Pitting your Chilean wines against some of Europe's most desirable bottles is a courageous move. But is it wise?

I'm the luckiest guy on earth. A couple of weeks ago I visited Berlin for the purpose of tasting some of the most expensive wines of Europe against some top bottles produced by the Errazuriz winery of Chile. Errazuriz, whose guest I was (along with 50 others from the UK, Germany, Switzerland and Scandinavia), had the bold idea of pitting their wines in a blind tasting against premier cru Bordeaux and super-Tuscans. Sixteen in all, 2000 and 2001 vintages. The wines on show were the Errazuriz bottles (Sena, Don Max Reserva and Vinedos Chadwick); France's Châteaux Latour, Lafite and Margaux; and top Italian wines from Sassicaia, Tignanello and Antinori.

Even though the event was conducted with impeccable respect for standard protocols, a tasting of this kind does not give a comprehensive account of the wines. It is a snapshot, taken at a single moment when the wines are at different stages of development - early stages in the case of the French and Italian wines. Indeed, it isn't even a snapshot of wines but of bottles of those wines, since bottles sealed with a cork are susceptible to random variations. Some of us tasted two of the wines when they had been open just a few moments, as replacements for faulty bottles, while the others tasted bottles that had been open long enough to form a ring on the inside of the glass.

With these disclaimers out of the way, the overall message of the tasting can be broached - and it is pretty clear. The Chilean wines can, a) win the highest plaudits from experienced tasters and, b) be drunk at a much earlier age than the European wines. And they don't even need to be the most expensive Chileans, as top marks went to a wine that retails here for around £35 - scoring better than Sena, which costs £45. The Italian wines didn't fare well at all, showing leathery, raisiny qualities that I - along with many others - found positively off-putting.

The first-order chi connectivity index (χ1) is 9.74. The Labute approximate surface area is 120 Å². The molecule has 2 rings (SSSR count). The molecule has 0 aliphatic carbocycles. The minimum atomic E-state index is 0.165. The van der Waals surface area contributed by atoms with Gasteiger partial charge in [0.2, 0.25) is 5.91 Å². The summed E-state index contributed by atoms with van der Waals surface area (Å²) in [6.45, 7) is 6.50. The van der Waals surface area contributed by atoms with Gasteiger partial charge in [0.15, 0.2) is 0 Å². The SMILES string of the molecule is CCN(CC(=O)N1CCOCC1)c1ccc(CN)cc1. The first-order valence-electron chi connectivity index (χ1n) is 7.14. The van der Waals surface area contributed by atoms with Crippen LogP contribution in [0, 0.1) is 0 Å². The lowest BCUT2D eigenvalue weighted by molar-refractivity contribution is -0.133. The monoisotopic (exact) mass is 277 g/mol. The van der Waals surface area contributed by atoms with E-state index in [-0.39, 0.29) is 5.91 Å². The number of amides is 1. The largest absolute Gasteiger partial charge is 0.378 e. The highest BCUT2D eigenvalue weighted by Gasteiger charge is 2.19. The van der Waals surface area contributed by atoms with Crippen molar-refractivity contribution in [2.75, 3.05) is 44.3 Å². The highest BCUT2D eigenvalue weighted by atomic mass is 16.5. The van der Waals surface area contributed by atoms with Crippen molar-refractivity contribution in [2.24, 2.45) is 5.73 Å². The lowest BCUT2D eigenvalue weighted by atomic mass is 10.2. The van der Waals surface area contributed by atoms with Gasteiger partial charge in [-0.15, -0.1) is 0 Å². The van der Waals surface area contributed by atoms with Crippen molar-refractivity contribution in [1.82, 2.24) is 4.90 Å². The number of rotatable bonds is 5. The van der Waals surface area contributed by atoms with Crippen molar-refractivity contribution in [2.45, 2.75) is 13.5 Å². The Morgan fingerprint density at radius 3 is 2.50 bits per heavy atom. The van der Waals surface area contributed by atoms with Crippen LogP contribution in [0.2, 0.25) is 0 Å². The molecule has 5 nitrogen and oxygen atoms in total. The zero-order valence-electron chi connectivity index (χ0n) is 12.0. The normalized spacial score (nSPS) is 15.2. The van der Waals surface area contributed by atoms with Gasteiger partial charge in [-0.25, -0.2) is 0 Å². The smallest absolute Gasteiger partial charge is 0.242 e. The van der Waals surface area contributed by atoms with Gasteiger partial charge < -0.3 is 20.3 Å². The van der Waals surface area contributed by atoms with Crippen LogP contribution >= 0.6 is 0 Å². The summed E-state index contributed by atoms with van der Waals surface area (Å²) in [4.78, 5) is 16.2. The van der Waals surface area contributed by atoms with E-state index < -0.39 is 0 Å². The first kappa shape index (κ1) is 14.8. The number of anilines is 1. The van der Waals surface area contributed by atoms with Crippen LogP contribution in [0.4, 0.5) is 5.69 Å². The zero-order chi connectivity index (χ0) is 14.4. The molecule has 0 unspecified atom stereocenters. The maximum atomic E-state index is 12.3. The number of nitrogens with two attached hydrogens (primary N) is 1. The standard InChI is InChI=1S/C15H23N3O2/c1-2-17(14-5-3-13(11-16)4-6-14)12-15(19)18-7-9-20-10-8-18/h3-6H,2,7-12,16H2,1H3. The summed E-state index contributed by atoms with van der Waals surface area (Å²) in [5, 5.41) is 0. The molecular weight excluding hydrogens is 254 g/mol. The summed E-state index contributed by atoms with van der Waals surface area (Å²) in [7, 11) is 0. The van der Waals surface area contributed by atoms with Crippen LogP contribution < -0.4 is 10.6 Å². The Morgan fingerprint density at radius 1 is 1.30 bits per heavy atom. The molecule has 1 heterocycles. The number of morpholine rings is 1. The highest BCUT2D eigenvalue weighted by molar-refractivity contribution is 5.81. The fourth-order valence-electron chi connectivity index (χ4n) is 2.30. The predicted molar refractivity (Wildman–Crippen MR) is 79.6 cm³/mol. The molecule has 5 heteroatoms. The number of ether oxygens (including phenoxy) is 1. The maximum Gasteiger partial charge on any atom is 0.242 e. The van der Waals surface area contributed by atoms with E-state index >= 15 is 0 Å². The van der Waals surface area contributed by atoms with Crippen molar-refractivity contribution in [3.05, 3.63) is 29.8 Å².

The tasting illustrated the divergence between the delicate, elegant styles of the Bordeaux wines and the big, primary-fruit-packed flavours of the Chileans. These are standard features in each, and nothing new. But the preference for one or the other is sometimes considered a New World versus Old World issue: Europeans like their wines better, New Worlders like theirs. In our group, there were only two New Worlders, myself, an American, and Eduardo Chadwick, president of Errazuriz. And still the group gave three of the top five marks to Chilean wines. First place: Vinedos Chadwick 2000. Second: Sena 2001. Third: Château Lafite 2000. Joint fourth: Sena 2000 and Château Margaux 2001. For the record, my top three were Château Latour 2001, and both the 2000 and 2001 Vinedos Chadwick. I should add, however, that at lunch I drank with pleasure the Château Margaux 2000 that had seriously underwhelmed me in the tasting.

The tasting, dubbed "Three Terroirs", kicked off with a talk by Chadwick about how geography affects wine. He showed how his family firm had chosen certain sites in the hope of rivalling the ancient terroirs of Bordeaux and Tuscany. You can see what the fuss is about by buying earlier bottles of those winning wines: Sena 1999 is at everywine.co.uk for £45; and Vinedos Chadwick 1999 costs £35, also at everywine.co.uk and some Waitroses. Both are also available from independent merchants. And the vintages we tasted will be rolling along in due course.

Not cheap, accepted. Cheaper, though, than the top-scoring Châteaux Lafite and Margaux at around £400 a bottle. That's what I would buy, if I didn't have to sell a kidney first. But I've grown accustomed to having two kidneys.

Top Corks: Three Valentine's sweeties

Stella Bella Muscat Oddbins, £6.99/37.5cl A real stickie, the fermentation stopped at just 7.5 per cent alcohol. Lovely fresh Muscat flavour profile and mouth-coating sweetness. Yum.

Chambers Rutherglen Muscat Lay & Wheeler, tel: 01206 764 446, £7.45/37.5cl Fortified Australian Muscat, big style but one of the best of its type. 18.5 per cent alcohol. Heady stuff.

Blandy's Alvada Madeira £8.99/50cl, Sainsbury's, Budgens, Booths Nicely packaged Madeira from outstanding producer. Rich sweetness cut with zippy acidity, lots of dried-fruit appeal.

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